Medication. It might be a bit of a taboo word when it comes to kids. Or for us, more specifically kids on the Spectrum (because obviously that’s my frame of reference). And rightly so, it’s not a decision that will ever, or should ever, be taken lightly.
For Poss, it started with Melatonin. She needed help to sleep; the lack of it was affecting every aspect of her life. With sleep came clarity and focus. The ability to concentrate on something for more than five minutes at a time. Smiles returned and meltdowns decreased. And that was just me.
When they added a diagnosis of Generalised Anxiety Disorder (GAD) to her list of acronyms, a discussion around anti-anxitey meds kicked off. We had a watching brief for almost 12 months. We observed and waited, while we treated with therapy and yoga. But eventually we had to acknowledge we weren’t giving her the best chance to be the best she can be.
So started the journey of anti-anxiety medications. We have been on two so far, Lovan and Risperdal; neither have been fabulous for her in the longer term. At the moment she’s medication free (under guidance of her psychiatrist and paediatrician) while they re-assess to find a better fit for her.
After a question earlier this week, I thought I would jot down some of my general thoughts and tips about medications. Maybe answer some questions and offer some things to think about. I aimed for five and ended up with a list of six, so consider it a bonus.
But of course, you all know I’m not a doctor (all that blood – no thanks), so this is purely my personal experience and if you need help, please talk to your medical professionals.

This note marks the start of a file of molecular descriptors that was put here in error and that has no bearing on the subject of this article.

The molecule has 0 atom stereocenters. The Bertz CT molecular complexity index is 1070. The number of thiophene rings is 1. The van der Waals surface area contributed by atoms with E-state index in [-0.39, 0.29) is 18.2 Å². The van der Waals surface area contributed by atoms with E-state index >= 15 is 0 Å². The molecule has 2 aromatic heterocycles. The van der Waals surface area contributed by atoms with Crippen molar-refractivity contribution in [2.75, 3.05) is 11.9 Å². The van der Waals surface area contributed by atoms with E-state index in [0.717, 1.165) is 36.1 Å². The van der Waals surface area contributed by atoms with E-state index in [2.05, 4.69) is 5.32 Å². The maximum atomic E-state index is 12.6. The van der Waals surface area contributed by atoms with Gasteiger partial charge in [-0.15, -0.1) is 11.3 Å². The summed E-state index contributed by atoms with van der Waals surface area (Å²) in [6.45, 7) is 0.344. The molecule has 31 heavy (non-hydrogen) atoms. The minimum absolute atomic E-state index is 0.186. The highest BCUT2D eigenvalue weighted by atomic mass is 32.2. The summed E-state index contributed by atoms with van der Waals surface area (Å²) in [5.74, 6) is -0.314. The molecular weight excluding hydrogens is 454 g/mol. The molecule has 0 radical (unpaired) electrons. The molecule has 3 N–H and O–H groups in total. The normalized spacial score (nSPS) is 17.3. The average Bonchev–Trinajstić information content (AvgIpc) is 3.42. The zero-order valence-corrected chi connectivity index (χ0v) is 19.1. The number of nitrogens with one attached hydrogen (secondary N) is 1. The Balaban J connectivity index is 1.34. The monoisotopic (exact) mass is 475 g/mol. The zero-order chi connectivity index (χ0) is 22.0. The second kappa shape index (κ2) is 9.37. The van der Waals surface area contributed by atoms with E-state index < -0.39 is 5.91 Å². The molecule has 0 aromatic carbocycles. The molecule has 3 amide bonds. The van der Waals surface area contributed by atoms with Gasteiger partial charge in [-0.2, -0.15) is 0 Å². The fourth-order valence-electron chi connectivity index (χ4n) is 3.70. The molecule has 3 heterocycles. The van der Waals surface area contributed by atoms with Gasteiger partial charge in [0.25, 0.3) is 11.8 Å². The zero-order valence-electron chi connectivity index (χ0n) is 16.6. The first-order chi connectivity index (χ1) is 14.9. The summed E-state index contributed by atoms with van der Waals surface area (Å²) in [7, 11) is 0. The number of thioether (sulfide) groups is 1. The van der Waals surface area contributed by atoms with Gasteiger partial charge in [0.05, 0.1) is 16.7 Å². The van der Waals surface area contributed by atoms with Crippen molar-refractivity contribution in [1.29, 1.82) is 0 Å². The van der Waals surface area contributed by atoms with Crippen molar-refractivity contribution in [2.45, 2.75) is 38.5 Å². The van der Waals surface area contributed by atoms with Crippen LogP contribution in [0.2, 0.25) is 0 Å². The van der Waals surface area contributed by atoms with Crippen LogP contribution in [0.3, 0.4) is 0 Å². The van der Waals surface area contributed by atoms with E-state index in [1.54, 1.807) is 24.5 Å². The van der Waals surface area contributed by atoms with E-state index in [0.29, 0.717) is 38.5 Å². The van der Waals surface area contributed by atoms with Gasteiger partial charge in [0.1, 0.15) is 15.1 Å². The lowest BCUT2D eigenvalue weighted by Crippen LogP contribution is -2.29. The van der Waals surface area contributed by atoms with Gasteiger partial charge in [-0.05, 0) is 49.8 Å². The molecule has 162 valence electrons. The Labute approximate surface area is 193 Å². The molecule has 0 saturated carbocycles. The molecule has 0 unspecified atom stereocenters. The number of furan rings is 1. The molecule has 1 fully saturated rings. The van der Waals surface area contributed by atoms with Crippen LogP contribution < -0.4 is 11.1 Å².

- It’s not a failure of you, or your child, if you need to go down the path of medication. It’s simply a chance to help your child be the best they can be.
- You may not get it right, right away. In the words of Poss’ psychiatrist “when you put a medication into a normal brain, it’s unpredictable. When you put it into a brain that’s slightly different, it’s even harder to predict the outcomes. We just have to keep trying to find the right one for her”.
- And even when you do get it right, it might be right for a bit and then you may have to change it again.
- It’s a big decision and if you don’t feel right about what’s being suggested, get a second opinion. Or a third, or a fourth if you have to.
- Lots of medications taste like crap. If it tastes like crap, it’s going to be a nightmare to get your child to have it. Have a conversation with your pharmacist. Ours has made some fabulous suggestions and was even able to flavour one of Poss’ for us making it a bazillion times easier to get her to take it.
- Ask lots and lots of questions. Don’t rely on Dr Google for the answers, but ask those around you for their experiences, ask your doctor, ask your paediatrician, ask your specialists. But remember point two.
Maybe most importantly – it’s ok to be frightened and it’s ok to be sad. For me it just felt like *another* thing to add to the list of differences between her and the other kids. Another thing to worry about.
But like many things on this parenting road, it’s not about me. It’s about what’s best for her.
Have you gone down this path? Want to share some tips?